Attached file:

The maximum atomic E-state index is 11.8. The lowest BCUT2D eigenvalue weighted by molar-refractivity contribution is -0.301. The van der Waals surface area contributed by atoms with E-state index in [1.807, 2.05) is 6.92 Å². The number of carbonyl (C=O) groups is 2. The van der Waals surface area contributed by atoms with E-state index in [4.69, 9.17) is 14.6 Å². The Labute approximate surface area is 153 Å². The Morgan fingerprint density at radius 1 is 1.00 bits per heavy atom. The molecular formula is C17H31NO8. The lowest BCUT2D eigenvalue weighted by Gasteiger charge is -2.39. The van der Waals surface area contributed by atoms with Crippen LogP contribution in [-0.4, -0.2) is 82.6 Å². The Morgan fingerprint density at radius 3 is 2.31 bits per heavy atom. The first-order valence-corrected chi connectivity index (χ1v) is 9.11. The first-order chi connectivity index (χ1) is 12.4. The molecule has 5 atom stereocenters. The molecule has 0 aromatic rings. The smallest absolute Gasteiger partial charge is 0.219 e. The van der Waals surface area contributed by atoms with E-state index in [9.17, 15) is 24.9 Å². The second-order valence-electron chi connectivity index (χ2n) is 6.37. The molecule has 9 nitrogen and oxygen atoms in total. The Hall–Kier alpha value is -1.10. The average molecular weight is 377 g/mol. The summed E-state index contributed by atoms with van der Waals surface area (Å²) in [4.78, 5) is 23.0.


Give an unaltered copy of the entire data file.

The maximum atomic E-state index is 11.8. The lowest BCUT2D eigenvalue weighted by molar-refractivity contribution is -0.301. The van der Waals surface area contributed by atoms with E-state index in [1.807, 2.05) is 6.92 Å². The number of carbonyl (C=O) groups is 2. The van der Waals surface area contributed by atoms with E-state index in [4.69, 9.17) is 14.6 Å². The Labute approximate surface area is 153 Å². The Morgan fingerprint density at radius 1 is 1.00 bits per heavy atom. The molecular formula is C17H31NO8. The lowest BCUT2D eigenvalue weighted by Gasteiger charge is -2.39. The van der Waals surface area contributed by atoms with Crippen LogP contribution in [-0.4, -0.2) is 82.6 Å². The Morgan fingerprint density at radius 3 is 2.31 bits per heavy atom. The first-order valence-corrected chi connectivity index (χ1v) is 9.11. The first-order chi connectivity index (χ1) is 12.4. The molecule has 5 atom stereocenters. The molecule has 0 aromatic rings. The smallest absolute Gasteiger partial charge is 0.219 e. The van der Waals surface area contributed by atoms with E-state index in [9.17, 15) is 24.9 Å². The second-order valence-electron chi connectivity index (χ2n) is 6.37. The molecule has 9 nitrogen and oxygen atoms in total. The Hall–Kier alpha value is -1.10. The average molecular weight is 377 g/mol. The summed E-state index contributed by atoms with van der Waals surface area (Å²) in [4.78, 5) is 23.0.